Inevitably, the XFL closed its doors, too. Sylve has moved back to Plaquemines Parish, living with his grandmother and 6-year-old son, Bradley Jr., in the unincorporated village of West Pointe à la Hache.
He lives frugally. He said he put his truncated XFL earnings, about $25,000 of what would have been about a $50,000 salary for a full season, into savings. Five times a week, he drives 75 miles, round trip, to a gym that has reopened. At home, he fishes for redfish and speckled trout and peace of mind.
Acting as his own agent, Sylve plans to try to arrange another N.F.L. audition or training camp invitation, if and when the pandemic ebbs, though the league will not hold open tryouts this year. Or he might seek out the Canadian Football League, if it plays, or yet another spring league or indoor league. At some point, football will end, and he will consider training or coaching athletes. But not yet.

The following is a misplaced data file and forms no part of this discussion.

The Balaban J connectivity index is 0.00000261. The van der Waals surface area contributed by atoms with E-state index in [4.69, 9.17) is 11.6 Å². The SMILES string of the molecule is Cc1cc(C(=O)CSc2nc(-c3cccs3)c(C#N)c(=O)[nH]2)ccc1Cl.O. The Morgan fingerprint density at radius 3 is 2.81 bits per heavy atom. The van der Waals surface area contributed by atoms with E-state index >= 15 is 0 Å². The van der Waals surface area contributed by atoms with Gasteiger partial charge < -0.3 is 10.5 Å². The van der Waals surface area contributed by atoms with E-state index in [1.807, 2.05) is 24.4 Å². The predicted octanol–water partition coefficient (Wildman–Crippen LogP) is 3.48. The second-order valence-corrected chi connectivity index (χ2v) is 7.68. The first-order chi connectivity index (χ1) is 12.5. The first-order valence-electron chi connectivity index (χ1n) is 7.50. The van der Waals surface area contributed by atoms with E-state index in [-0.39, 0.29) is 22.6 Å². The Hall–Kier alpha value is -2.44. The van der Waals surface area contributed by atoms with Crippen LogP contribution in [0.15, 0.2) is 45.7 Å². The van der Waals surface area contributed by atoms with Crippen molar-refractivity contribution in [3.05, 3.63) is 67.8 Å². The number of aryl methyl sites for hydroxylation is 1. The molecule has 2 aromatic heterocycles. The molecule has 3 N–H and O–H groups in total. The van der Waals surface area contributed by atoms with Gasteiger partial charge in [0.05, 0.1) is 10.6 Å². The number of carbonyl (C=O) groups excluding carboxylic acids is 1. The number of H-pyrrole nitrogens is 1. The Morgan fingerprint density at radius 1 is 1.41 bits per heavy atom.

“If I don’t make the big leagues, as long as I’m out there balling, it doesn’t really matter,” Sylve said. His son is entering first grade, he said, “and I don’t want him to see me running away from problems when things get thick.”
The speeches he heard in high school about weathering misfortune still resonate: Katrina destroyed us, but look at where we are now. If you can make it through all that despair, destruction and heartbreak, nothing in this world can defeat you. If you keep plugging away, good things are going to happen.
“I just want to play football and live out my dream,” Sylve said. “All I need is one team to tell me yes.”